Business Intelligence as a Service – What makes the perfect fit
Cloud computing is transforming virtually every area of business software—and Business Intelligence, data analytics, dashboards and self-service reporting are no exceptions. Consequently, companies such as Birst, GoodData and Bime are delivering BI ‘front-ends’ on a software-as-a-service (SaaS) basis to great effect. But for many companies, a full Business Intelligence as a service (BI-as-a-Service) solution, rather than just a front-end, may make more sense.
BI-as-a-Service means getting the benefits of a full, end-to-end business intelligence solution “pattern”, but with the ease and simplicity of deployment associated with Cloud. And it’s important to understand that this is different from the likes of Birst and GoodData (i.e. providers or Cloud BI front-ends), who provide fantastic user interfaces, but where you still have to do the heavy lifting of your handling data, yourself.
In other words, it’s a bit like saying, “These Cloud BI tools make great front doors… all you need to do first is to find the plot of land, dig some foundations, lay the bricks, and build all of the house apart from the front door.”
Whilst many Cloud BI tools are simply “front-doors”, BI-as-a-Service solutions are the finished house (but still built really quickly).
What makes a great Business Intelligence solution
We think that there are three main functional ingredients to ensure that you get a great business intelligence or self-service reporting solution. These are:
- Your data is seamlessly extracted from multiple sources and pulled together into one place
- A well designed data warehouse, in order to organise, join together and host your data in a high-performance way
- A groovy front-end, that your users will like to use, and which will make your data look pretty
To validate this analysis, go and read the case studies section on almost any BI tool vendor’s web site (cloud or traditional) and many, if not all, will talk about how their technology is running over an existing Data Warehouse.
But in contrast, SaaS BI tools like Birst and GoodData excel at the last piece – the groovy front-end.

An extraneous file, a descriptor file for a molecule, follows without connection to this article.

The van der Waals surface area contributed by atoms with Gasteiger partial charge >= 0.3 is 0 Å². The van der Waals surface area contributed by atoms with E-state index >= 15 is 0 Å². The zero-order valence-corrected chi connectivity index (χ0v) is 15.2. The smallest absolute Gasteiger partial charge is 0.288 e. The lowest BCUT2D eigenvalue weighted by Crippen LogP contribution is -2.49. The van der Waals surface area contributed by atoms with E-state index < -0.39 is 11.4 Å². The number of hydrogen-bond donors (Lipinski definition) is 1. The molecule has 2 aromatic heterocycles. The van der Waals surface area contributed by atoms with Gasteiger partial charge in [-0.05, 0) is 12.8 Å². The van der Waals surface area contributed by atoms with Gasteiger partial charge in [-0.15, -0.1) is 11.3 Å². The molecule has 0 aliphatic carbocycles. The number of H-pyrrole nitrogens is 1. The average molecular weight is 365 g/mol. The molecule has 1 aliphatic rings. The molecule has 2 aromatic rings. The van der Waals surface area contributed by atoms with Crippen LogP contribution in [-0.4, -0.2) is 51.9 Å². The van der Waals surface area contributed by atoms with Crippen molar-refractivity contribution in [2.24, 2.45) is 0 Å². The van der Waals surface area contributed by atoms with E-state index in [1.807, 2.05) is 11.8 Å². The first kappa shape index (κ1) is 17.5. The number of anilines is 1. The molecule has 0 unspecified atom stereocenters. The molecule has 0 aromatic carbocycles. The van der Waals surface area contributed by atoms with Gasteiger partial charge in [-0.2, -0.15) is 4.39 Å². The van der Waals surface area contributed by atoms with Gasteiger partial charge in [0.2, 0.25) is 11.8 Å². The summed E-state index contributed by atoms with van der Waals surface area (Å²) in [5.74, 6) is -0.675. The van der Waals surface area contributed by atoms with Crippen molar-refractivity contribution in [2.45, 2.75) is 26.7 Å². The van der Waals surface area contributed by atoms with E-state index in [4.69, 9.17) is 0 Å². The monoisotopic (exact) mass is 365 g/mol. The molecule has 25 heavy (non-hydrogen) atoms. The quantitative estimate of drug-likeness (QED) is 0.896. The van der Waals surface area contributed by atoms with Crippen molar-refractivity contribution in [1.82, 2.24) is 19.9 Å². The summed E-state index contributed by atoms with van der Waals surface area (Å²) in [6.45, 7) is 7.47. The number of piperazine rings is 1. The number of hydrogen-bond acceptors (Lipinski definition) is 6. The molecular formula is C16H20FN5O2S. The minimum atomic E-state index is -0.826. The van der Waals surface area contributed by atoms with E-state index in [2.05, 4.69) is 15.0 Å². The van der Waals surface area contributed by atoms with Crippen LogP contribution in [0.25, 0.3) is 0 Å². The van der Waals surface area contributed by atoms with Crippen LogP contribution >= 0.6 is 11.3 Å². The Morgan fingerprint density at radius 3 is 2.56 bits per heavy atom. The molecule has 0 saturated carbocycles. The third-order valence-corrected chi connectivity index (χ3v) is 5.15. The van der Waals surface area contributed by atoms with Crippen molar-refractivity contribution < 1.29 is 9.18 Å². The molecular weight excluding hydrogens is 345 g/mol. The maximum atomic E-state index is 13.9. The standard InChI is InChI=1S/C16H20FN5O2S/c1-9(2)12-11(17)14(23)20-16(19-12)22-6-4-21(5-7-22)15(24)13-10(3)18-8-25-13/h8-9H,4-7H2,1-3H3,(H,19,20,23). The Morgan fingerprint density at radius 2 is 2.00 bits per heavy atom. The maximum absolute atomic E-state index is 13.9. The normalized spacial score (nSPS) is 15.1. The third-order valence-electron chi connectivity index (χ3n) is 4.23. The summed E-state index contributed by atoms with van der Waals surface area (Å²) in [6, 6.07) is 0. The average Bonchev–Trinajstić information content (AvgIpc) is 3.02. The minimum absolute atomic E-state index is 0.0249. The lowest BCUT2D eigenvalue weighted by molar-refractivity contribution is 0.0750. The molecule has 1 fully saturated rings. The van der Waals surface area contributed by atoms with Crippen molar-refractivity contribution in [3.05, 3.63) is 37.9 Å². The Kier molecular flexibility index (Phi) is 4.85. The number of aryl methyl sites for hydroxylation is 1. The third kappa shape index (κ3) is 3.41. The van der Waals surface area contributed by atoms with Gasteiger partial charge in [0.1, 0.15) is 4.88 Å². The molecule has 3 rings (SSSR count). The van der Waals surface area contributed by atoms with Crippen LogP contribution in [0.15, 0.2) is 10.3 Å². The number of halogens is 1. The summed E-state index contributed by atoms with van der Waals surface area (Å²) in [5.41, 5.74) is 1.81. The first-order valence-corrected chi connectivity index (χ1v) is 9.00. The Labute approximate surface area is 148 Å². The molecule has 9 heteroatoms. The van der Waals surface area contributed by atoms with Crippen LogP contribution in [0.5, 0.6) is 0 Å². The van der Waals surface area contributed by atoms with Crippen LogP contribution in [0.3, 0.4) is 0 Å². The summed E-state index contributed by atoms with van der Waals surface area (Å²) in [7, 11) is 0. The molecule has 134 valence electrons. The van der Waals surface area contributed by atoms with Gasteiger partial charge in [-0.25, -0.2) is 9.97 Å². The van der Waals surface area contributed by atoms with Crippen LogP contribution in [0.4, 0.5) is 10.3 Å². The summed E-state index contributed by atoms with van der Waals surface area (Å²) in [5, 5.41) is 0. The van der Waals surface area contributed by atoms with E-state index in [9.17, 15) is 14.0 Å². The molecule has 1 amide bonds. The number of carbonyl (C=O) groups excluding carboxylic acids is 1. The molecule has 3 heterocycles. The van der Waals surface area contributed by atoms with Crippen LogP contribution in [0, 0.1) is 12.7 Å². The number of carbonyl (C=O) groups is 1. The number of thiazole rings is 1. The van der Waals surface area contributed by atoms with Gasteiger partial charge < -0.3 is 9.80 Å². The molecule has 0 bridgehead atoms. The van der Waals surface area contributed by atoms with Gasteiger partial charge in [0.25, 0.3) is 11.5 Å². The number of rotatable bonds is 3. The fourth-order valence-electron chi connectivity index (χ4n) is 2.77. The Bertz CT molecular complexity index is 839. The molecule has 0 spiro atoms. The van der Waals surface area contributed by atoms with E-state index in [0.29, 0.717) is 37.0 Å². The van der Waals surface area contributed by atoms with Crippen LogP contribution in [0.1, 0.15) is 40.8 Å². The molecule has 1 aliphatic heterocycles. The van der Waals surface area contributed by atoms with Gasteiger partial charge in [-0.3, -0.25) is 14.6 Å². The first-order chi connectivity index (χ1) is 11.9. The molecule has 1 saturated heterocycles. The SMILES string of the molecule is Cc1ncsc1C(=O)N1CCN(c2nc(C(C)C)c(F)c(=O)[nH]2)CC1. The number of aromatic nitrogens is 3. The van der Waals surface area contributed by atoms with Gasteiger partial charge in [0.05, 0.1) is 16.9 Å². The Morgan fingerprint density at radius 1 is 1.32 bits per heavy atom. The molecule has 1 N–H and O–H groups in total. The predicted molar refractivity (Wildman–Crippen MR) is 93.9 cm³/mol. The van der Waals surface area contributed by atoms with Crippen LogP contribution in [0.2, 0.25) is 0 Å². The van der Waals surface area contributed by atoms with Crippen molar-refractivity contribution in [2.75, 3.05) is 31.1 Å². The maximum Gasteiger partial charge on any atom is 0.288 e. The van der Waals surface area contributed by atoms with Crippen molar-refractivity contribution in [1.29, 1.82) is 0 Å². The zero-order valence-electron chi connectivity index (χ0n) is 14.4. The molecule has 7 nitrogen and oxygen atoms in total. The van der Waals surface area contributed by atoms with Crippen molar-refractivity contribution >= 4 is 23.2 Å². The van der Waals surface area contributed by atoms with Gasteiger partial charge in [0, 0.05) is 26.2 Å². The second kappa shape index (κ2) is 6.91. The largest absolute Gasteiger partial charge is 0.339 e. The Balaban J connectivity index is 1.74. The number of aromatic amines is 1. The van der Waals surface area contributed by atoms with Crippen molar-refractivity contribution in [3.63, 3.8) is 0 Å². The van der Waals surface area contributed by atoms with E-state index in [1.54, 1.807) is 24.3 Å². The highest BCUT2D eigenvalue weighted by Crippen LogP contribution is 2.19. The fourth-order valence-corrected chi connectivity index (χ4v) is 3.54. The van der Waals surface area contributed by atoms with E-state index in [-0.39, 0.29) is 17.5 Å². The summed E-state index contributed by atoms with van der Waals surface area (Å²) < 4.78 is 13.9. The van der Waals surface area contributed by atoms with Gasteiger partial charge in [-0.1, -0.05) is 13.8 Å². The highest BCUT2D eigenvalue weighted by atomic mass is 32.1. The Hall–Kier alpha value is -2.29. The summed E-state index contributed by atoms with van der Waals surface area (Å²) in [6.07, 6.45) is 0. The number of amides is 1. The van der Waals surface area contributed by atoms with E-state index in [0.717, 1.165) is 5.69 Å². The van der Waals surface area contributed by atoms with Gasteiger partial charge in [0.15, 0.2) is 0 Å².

Alas, the real work (and hence cost and time), is in the first two pieces i.e. getting the data extracted and then organised into a ‘single version of the truth’ (or, as we would call it, a Data Warehouse).
A business intelligence as a service (or BI-as-a-Service) solution delivers all three areas: extracting data from your core systems, organising it into a high-performance data warehouse, and giving business users access to this warehouse through a natty front-end. It’s still fast to implement and easy to afford, like any other Cloud system, but crucially, it’s end-to-end.
So who does a BI-as-a-Service solution make sense for?
BI-as-a-Service solutions make sense in the following situations:
- You have business users who want to self-serve to access and create reports and dashboards
- You have bottlenecks around a small number of skilled employees who are creating and managing reports for others
- Management information is slow/hard to access/capitalise upon
- You have the data, but accessing it is sufficiently slow or painful that sometimes you don’t
- You need something to happen fairly quickly (weeks or months, not years)
- You have finite IT resource, or your IT resource is already stretched working on higher value projects
- You have a business-led requirement where IT support will be hard to get (as they’re perhaps busy elsewhere)
- You have a corporate business intelligence (BI) solution already, but you need a tactical solution for departmental/divisional/regional level which is faster or more agile to implement
In these situations a BI-as-a-Service solution will often make more sense, cost less and be faster to implement than either a traditional BI solution, or a Cloud BI front-end coupled to a build-yourself data warehouse.
If however you already have your data beautifully organised, and an IT team managing change in the Data Warehouse, than both traditional and Cloud BI tools/front-ends may work fantastically at bringing that data to life.